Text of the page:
On transferring to Road racing, Mark immediately started to win in opposition to some of the top sprinters in the peleton. Mark Cavendish will start the 2009 Tour de France as favourite to win the green jersey of the points competition. I have photographed him during the track World Championships and the Tour of Britain. To see stock photos of Mark Cavendish CLICK

Monday, 15 June 2009

Bedruthan Steps Cornwall

Bedruthan Steps is one of the most dramatic views on the North Cornwall coast. The cliffs are partly owned bt the Nation Trust who use the old Cornish name of Carnewas. When the tide is out a white sand beach is exposed, accessible from steps cut into a crack in the cliff, but the best way to see it is at high water during rough seas when wave break over the jagged spikes formed by the erosion of the north coast over the past millenia. It's an important landmark on the long distance southwest coast path and hikers with boots and backpack mix with trippers who have strolled down from the nearby car park and tea rooms.
To see my stock photos of Bedruthan Steps CLICK

Thursday, 11 June 2009

Exeter Devon England

It's difficult to photograph your home town, familiarity makes you pass by something a visitor would notice. The favourite subjects are Exeter Cathedral, the quay and River Exe, the House that Moved, Mol's Coffee House on the Cathedral Close and the Royal Clarence Hotel.

To see my Stock Photos of Exeter, CLICK

Wednesday, 10 June 2009

Nicole Cooke

I first became aware of Nicole Cooke at the Cycling World Championships held in Plouay Brittany. I had just arrived and wasn't particularly interested in watching the Junior Women's road race until I noticed a British jersey in the leading group and Nicole went on to win with a mature tactical attacking style way above her years. Whilst still a junior she completed the triple of winning Road, Cyclo Cross and Mountain Bike World titles in the same year. It didn't take long for her to make a mark on the senior ranks and when she raced again at Plouay in a World Cup Competition round she took another fine win and went on to take the series for the first time. Nicole was racing with the support of strong professional teams for her successes in tours of France and women's Giro, (Tour of Italy) but wins eluded her when wearing the national jersey in the Olympic Games and World Championship races as her opponents marked her every move and forced her to chase breaks without help.

Finally everything came together on the world stage in 2008 when she won the Olympic Road Race in the Beijing Olympics followed by a World Champions Rainbow jersey with the help of a stronger team of British girls.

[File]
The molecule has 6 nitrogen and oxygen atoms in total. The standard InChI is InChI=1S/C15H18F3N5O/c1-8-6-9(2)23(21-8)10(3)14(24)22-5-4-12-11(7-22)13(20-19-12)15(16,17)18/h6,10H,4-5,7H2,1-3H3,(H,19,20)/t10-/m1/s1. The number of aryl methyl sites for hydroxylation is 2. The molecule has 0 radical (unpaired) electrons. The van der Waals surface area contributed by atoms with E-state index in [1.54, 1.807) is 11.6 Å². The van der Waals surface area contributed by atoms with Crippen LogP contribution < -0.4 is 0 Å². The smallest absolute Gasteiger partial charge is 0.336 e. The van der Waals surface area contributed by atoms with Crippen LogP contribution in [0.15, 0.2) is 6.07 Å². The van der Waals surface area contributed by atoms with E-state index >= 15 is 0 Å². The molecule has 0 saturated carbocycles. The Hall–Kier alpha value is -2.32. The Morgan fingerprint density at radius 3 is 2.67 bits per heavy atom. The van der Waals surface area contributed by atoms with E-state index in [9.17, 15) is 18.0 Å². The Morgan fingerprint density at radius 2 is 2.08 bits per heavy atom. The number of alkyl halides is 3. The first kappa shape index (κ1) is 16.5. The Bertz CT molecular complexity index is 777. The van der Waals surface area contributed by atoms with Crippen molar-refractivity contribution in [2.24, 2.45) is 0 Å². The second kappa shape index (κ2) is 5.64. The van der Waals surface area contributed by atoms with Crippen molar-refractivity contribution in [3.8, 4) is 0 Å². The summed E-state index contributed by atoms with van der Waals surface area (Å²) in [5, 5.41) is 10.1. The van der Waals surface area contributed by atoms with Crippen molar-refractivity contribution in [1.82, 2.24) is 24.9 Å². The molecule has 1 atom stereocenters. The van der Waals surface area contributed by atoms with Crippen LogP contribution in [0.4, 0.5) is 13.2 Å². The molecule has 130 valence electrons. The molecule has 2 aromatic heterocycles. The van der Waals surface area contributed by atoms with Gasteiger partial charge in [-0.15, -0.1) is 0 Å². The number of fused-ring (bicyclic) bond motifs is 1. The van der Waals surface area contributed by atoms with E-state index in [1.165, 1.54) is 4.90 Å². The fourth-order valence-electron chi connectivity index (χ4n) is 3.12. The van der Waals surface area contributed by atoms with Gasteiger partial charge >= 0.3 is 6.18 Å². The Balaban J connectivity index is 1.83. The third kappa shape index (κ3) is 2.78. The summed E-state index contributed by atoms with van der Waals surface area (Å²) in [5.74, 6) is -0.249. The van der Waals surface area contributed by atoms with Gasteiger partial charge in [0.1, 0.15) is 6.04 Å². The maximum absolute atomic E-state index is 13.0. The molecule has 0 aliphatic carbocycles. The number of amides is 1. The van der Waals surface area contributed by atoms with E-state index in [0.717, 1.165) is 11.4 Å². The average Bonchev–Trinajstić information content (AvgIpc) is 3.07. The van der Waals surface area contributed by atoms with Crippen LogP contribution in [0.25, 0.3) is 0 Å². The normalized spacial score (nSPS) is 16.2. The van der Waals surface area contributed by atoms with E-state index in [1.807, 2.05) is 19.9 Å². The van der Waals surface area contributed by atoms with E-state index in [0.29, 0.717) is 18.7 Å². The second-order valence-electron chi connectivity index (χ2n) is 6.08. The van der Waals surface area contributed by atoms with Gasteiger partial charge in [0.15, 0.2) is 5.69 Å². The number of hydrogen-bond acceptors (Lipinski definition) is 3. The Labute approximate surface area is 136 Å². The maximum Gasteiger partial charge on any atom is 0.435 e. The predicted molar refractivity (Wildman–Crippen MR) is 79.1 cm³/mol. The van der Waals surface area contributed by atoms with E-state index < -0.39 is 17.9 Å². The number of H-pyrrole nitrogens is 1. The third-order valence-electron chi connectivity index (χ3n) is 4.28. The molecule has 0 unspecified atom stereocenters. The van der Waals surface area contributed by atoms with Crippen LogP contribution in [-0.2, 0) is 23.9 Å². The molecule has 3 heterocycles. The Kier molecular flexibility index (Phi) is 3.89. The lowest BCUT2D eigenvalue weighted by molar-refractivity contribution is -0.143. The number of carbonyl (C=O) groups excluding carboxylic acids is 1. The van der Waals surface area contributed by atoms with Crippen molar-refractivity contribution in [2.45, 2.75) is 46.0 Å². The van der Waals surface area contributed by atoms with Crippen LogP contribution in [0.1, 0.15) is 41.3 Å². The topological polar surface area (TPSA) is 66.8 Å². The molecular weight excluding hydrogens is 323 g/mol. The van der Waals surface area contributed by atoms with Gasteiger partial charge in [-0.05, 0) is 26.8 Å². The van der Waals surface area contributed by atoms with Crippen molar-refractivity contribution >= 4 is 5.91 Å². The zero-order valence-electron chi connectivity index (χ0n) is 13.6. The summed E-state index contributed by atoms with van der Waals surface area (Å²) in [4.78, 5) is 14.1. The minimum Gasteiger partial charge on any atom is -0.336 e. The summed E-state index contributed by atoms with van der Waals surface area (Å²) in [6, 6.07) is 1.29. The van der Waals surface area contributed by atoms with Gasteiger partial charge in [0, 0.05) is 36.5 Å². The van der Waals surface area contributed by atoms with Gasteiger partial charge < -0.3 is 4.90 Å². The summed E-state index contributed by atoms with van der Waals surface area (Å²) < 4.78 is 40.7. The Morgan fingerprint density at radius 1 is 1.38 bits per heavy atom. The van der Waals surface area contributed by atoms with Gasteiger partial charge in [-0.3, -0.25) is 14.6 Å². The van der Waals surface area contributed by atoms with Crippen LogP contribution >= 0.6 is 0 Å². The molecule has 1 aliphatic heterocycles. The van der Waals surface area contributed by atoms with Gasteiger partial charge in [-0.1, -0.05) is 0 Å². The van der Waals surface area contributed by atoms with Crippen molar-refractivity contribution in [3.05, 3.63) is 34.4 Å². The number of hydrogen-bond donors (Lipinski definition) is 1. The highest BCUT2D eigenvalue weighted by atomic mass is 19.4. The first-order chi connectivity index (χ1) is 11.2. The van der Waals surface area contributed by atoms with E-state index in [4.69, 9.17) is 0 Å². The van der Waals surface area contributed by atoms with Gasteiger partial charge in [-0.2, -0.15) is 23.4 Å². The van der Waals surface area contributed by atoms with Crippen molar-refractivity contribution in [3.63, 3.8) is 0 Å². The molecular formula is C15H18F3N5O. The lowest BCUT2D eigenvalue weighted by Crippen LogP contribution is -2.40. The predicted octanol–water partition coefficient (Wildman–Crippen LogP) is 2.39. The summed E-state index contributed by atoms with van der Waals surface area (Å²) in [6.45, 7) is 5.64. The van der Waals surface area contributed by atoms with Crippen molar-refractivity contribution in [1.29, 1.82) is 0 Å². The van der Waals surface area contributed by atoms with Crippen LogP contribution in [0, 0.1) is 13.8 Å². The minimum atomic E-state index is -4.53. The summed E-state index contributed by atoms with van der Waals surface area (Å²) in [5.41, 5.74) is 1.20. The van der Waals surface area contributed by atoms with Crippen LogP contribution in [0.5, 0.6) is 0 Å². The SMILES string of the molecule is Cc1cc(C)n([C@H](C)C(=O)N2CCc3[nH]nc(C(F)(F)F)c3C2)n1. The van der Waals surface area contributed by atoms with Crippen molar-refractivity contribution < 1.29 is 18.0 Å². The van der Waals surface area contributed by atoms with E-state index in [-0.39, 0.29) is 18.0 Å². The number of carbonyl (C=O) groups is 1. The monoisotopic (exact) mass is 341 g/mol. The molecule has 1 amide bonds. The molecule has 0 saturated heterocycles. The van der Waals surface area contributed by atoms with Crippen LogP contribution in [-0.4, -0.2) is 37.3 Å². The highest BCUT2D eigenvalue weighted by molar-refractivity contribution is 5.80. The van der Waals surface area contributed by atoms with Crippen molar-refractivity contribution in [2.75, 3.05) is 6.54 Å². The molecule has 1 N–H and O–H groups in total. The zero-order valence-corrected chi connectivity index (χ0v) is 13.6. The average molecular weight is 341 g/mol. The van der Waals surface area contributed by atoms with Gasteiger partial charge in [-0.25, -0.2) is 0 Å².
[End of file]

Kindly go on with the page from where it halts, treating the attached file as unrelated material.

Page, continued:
To see my Stock Photos of Nicole Cooke CLICK

Monday, 8 June 2009

Course Landaise in Gascony

The south western corner of France known as Les Landes or Gascony has it's own take on bovine pastimes. Whilst Spain and other parts of France have bullfighting and Pamplona has its bull running, Gascony proves that the female can be as deadly as the male with its traditional sport of Course Landaise. The sisters of the fighting bulls get their chance of revenge in the arenas of the little towns in the region as competitors dodge or jump out of the way whilst they charge. The cows are not hurt or injured in any way and may take part in contests for several years though there is an element of goading to make them angry enough to charge. The humans have several roles in the proceedings. A more experienced man known as the cordier holds the rope that ensures that the cow charges straight, entraineurs get the cows attention and encourage it to charge. The competitors or sauteurs clutching a white handkerchief stand in front of the charging cow until the last minute before dodging to one side and the sauters leap or somersault over the top of the cow. One of the jumps with arms spread out is known as the angel.

Mes images de Course Landaise sont ICI

Bryher, Isles of Scilly

Bryher is one of the westerly islands in the Scilly isles. With about a hundred inhabitants scattered over it's 327 acres it's a quiet and peaceful place, idyllic in summer but has a different face in rough weather with nothing to protect it from the storms crossing the Atlantic. Visitors can camp or there is the luxurious Hell Bay Hotel. Not much else except for the Fraggle Rock pub, church and village shop, the Bryher Stores. There is a good chance of seeing seals though they tend to keep their distance if you try and get too close. The beautiful views are inspiration to artist Richard Pearce who paints in a studio overlooking the beach.